Wednesday, 1 June 2011

Thought for Food

Looking for a sound investment? Maybe I could interest you in a cheese sandwich? Perhaps Sir or Madam would prefer a foie gras, washed down with champagne? The latter might be more to the taste of the directors of Glencore, the world’s biggest commodities company, which has just listed on the London Stock Exchange with an estimated value of $60 billion. Glencore’s valuation reflects the fact that the prices of commodities, including basic foods, have shot up dramatically in the last couple of years and now stand at 30-year highs in real terms. The consequences are hunger and social unrest in much of the world, but an opportunity for profit in others. What is causing the problem, and is it really a problem?

The Economist magazine suggests that rising prices are driven mainly by supply-side factors such as drought and wildfires. The increasing use of land for bio-fuels may also be a factor, together with demand side causes like population growth and the growing purchasing power of the Chinese. However, the Economist is deluded if it thinks that speculation is not the main factor in the current commodities bubble. Their argument is exactly like saying that speculation had nothing to do with the recent property bubbles around the world. They forget that every asset price bubble is driven by debt creation in banks and the flight of 'hot money' around the world. Right now, commodities are where it's at; they are literally the next big thing. There's nowhere else for the hot money to go: property prices are falling, shares are volatile, bond rates are rock bottom. Hot money always wants the hottest returns.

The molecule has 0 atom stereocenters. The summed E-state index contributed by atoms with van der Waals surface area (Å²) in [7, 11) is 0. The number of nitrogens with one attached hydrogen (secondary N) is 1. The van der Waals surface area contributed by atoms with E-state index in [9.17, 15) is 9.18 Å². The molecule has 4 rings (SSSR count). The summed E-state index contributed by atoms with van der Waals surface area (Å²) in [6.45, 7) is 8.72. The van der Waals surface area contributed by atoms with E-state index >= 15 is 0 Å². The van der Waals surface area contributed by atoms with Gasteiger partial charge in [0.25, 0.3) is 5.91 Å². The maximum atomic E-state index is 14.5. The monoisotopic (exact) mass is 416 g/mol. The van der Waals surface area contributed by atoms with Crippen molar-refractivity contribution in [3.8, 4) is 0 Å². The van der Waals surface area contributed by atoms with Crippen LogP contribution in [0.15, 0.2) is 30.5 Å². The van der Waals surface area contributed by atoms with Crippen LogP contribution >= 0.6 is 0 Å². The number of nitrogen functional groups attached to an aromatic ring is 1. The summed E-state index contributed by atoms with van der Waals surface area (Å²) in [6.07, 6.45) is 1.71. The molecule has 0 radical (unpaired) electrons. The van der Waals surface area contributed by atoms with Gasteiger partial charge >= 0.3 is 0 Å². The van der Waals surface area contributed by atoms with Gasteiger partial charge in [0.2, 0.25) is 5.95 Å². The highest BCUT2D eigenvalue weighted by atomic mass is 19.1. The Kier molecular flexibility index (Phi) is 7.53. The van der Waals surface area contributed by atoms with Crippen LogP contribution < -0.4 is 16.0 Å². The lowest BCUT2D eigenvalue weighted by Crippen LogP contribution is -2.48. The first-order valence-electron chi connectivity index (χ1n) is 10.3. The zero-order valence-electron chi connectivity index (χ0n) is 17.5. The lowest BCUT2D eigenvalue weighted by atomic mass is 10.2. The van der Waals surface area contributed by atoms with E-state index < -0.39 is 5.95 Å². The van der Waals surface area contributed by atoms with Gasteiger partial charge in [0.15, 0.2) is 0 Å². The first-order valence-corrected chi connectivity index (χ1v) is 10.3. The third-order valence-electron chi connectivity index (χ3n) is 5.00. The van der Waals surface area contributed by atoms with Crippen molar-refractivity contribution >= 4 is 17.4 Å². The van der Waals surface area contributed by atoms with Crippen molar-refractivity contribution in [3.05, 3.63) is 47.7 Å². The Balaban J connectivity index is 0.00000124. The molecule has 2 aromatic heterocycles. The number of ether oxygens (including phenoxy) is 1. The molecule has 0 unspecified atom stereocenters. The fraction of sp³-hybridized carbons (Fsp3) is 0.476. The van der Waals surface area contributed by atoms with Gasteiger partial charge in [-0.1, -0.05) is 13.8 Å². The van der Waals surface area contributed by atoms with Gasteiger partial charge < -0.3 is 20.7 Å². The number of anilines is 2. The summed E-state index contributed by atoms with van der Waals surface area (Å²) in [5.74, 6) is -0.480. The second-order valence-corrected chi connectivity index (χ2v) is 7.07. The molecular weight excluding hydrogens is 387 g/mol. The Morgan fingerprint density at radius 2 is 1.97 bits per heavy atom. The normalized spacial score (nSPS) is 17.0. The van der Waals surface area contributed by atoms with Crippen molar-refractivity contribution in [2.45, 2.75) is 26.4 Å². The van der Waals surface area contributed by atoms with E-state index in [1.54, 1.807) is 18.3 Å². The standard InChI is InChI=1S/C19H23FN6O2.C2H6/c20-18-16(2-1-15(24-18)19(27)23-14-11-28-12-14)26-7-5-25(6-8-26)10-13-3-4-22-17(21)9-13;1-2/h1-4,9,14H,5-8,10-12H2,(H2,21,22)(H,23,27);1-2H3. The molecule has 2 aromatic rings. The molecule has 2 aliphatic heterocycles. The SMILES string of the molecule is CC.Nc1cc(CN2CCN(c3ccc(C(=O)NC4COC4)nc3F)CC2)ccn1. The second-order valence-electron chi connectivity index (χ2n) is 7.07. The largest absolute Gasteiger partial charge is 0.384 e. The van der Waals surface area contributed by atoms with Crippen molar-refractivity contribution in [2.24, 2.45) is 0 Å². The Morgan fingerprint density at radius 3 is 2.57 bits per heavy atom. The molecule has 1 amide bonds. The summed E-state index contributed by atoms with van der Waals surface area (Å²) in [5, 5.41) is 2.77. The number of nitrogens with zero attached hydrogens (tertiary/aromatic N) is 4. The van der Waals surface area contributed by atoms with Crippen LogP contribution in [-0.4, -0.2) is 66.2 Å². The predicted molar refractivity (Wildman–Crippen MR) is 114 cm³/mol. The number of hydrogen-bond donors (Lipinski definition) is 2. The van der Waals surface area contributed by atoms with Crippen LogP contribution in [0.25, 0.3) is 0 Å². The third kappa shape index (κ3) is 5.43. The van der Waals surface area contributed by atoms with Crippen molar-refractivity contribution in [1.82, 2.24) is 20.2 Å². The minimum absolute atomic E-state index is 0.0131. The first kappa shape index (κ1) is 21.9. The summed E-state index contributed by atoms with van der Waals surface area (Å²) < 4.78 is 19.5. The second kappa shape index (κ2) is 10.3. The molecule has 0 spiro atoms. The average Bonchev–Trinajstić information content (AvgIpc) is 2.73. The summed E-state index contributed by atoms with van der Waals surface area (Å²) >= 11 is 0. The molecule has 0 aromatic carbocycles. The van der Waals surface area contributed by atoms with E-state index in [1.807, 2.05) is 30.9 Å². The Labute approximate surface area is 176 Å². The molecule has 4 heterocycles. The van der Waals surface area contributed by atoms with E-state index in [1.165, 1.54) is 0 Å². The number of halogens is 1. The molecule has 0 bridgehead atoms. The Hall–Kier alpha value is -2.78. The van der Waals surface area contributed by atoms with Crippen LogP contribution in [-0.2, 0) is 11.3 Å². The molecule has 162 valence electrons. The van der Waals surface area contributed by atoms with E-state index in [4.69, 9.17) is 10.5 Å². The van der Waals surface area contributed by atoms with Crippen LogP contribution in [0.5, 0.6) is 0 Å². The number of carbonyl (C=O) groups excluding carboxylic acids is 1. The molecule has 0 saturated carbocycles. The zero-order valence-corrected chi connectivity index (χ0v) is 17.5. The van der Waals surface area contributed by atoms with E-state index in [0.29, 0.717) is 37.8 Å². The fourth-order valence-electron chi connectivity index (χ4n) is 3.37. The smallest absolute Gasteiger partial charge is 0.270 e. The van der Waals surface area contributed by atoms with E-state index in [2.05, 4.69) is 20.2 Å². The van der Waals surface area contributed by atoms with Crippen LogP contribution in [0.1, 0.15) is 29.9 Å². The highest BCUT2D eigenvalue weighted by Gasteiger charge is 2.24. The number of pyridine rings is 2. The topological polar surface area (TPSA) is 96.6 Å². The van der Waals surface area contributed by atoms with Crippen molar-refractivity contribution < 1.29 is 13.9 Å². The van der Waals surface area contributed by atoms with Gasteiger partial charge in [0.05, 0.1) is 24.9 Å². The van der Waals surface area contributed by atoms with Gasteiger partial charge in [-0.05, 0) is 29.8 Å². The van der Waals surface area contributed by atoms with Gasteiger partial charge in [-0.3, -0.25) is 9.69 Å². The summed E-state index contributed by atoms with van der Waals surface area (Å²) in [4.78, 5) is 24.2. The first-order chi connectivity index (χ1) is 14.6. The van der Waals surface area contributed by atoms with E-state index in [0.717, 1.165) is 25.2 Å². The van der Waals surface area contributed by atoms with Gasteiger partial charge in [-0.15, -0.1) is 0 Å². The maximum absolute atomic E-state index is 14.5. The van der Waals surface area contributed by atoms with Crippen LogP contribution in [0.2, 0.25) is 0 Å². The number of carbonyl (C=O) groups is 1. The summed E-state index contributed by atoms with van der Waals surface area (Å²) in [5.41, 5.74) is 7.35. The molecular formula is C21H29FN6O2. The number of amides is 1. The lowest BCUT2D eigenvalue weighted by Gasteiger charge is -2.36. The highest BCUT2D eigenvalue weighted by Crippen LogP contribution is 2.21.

The bubble may have started with supply-side factors but it is now being driven by speculation, financed by banks (
especially Goldman Sachs). This is driving up inflation and could plunge the global economy back into recession, all for the sake of further enriching a handful of 'top' bankers, who are still receiving state hand-outs after committing massive fraud over the past 10 years (see the Oscar-winning documentary film, Inside Job).

The Economist suggests that the solution is to increase food yields. Again, they miss the point entirely. There is more than
enough fertile land and food in the world to feed everyone in abundance, without any need for increased yields. The real problem is its distribution and the distribution of the wealth required to buy it. If food were equitably distributed, there is enough to provide 2,720 calories every day to every single person on this planet (far more than most people need), which is 17% more than 30 years ago, despite population growth. Whilst Westerners stuff their faces on junk and succumb to diseases of obesity, hooked on sugar, meat, celebrity culture and advertising, the majority of the poor world starves, purely to sustain a bankrupt global capitalist system of institutionalised slavery and theft.

If you read textbooks on economics (sadly, I do - you should do yourself a favour and not bother), you will find that they say that commodities futures markets exist to provide price stability over the longer term and that the role of speculators is to smooth out the short term shocks and fluctuations. This is indeed exactly how it works in the fantasy world of free-market economic theorists, where the market is largely made by the primary producers and consumers, whilst speculators play only a minor role.

The real world situation is the opposite of this: Glencore controls around 10% of the entire world's wheat market and even larger chunks of several other vital markets. Together with other huge speculative players like Goldman Sachs, they are now the tail wagging the dog. When the speculative money absolutely dwarfs the money belonging to the actual producers and consumers, derivatives markets become weapons of mass destruction, whose purpose is simply to create a massive casino where real lives are nothing but chips to be gambled. The winners will get even more fabulously wealthy whilst the losers (if they're too big to fail) will get bankrolled again by the taxpayer (you). The biggest losers, as always, will be the poor, especially in the developing world.

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